More importantly though, time tracking is still limited by human judgment and has limitations on its granularity. Are people going to stop the clock on their task and start it on “Slack interruption” to answer a quick question? They probably won’t, which means a lot of velocity debt will continue to fly under the radar.
The most accurate, granular information about velocity debt comes from the artifacts people leave behind in version control, ticketing, and communication systems as they build software.
For large organizations with vast data engineering and analysis resources, it might make sense to gather all this information into a data warehouse to help identify activity that stifles team velocity.
The obvious downside here is that ingesting and analyzing this data is a complex undertaking, and not many organizations actually have vast data engineering and analysis resources.
A velocity debt management system like minware handles all the complexities of pulling data from various APIs, analyzing timing artifacts, and enriching events to provide a comprehensive picture of where people spent their time, along with how much was taken away by non-value-adding activities.
This approach provides the power of in-house data analysis at a fraction of the cost.
Here you can see how minware computes overall time ratios and lets you drill down into individual velocity debt activities. This example shows an 8-person team that spent only 37% of their time on completed tasks in a particular 2-week sprint.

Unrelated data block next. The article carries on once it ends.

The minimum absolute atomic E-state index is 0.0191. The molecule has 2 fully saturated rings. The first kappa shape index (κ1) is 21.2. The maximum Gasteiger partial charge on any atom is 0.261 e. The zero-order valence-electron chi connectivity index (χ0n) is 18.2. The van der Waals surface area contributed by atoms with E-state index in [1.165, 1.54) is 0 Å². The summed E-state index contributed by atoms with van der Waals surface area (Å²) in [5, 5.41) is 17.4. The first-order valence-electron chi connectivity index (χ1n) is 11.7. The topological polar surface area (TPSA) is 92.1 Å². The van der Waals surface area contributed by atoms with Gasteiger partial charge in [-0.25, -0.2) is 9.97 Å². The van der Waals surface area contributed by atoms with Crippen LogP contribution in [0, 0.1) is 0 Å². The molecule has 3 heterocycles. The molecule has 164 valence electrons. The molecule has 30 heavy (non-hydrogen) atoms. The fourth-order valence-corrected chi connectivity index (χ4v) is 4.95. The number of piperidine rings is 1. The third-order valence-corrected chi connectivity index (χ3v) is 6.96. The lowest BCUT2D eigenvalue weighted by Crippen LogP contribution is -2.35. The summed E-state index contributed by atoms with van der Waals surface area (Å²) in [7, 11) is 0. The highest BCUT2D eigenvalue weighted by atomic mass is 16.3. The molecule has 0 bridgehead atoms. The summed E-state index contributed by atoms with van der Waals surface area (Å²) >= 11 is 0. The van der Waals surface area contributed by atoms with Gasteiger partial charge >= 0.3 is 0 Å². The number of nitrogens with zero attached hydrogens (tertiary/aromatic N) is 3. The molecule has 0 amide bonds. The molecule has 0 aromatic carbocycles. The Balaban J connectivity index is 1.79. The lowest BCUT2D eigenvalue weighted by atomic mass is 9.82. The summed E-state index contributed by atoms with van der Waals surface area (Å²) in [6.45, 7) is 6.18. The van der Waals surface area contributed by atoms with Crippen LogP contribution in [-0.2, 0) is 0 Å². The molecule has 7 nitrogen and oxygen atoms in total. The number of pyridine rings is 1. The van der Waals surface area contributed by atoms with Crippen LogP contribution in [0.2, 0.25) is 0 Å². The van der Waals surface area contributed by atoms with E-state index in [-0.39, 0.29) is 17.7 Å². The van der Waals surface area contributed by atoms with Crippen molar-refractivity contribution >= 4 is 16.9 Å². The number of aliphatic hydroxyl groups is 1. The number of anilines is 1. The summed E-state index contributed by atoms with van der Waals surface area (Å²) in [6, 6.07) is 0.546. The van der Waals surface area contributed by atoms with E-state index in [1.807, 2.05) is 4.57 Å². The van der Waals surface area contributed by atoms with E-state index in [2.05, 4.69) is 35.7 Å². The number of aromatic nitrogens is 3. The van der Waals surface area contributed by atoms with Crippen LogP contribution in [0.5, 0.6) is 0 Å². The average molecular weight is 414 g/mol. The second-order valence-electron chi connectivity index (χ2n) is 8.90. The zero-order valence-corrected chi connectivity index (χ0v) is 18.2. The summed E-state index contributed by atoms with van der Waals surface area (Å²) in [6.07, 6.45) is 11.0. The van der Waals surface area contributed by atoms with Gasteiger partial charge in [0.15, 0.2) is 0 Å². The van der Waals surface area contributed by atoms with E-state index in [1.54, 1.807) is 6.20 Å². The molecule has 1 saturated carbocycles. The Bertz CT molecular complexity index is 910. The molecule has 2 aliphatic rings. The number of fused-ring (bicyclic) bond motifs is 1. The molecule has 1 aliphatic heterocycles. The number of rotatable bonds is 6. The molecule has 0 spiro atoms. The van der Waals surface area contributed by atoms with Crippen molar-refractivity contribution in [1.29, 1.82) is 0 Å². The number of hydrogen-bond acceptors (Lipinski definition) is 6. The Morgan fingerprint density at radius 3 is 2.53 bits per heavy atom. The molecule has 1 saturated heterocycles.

Once you have measured the level of effort that goes toward paying “interest,” you can model the monetary amount of velocity debt – that is, how much you should be willing to pay to eliminate it. The formula is as follows:
Velocity Debt Amount (V) = Annual Team Salary (S) × Opportunity Cost Ratio (O) × % Velocity Debt Overhead (D) / Discount Rate (R)
Here is an explanation of the terms in the formula:
To understand how the formula works, imagine that you took out a $1m loan with an interest rate of 15%, which costs $150,000 annually. You then turn around and pay this $1m to consultants who magically fix some velocity debt that is taking up 10% of your team’s time each sprint.
The team is paid $500,000 annually, so you just freed up time that was costing you $50,000. Given your organization’s estimated opportunity cost of 3x for engineers, you expect this to generate $150,000 annually in value for the company, thus breaking even:
$1,000,000 (V) = $500,000 (S) × 3 (O) × 10% (D) / 15% (R)
As you can see, the value and cost you should be willing to pay to fix modest amounts of velocity debt can be immense. This model also doesn’t include the human cost, so if you factor in the risk of losing your highest performers, the value can be even greater.
While many teams assess performance by tracking velocity, few are able to say how much velocity they lose to non-value adding activities.
By analyzing the cost of velocity debt, teams can identify and prioritize changes that will improve their speed, predictability, and overall happiness.
Velocity debt tracking is easy to get started with surveys, and teams interested in diving deeper can quickly ramp up to comprehensive velocity debt management with minware.
The cost of not managing velocity debt can be quite high and manifest in unexpected ways like team attrition. Product and engineering leaders can get ahead by forming a velocity debt management strategy to help improve their team’s speed, predictability, and overall happiness.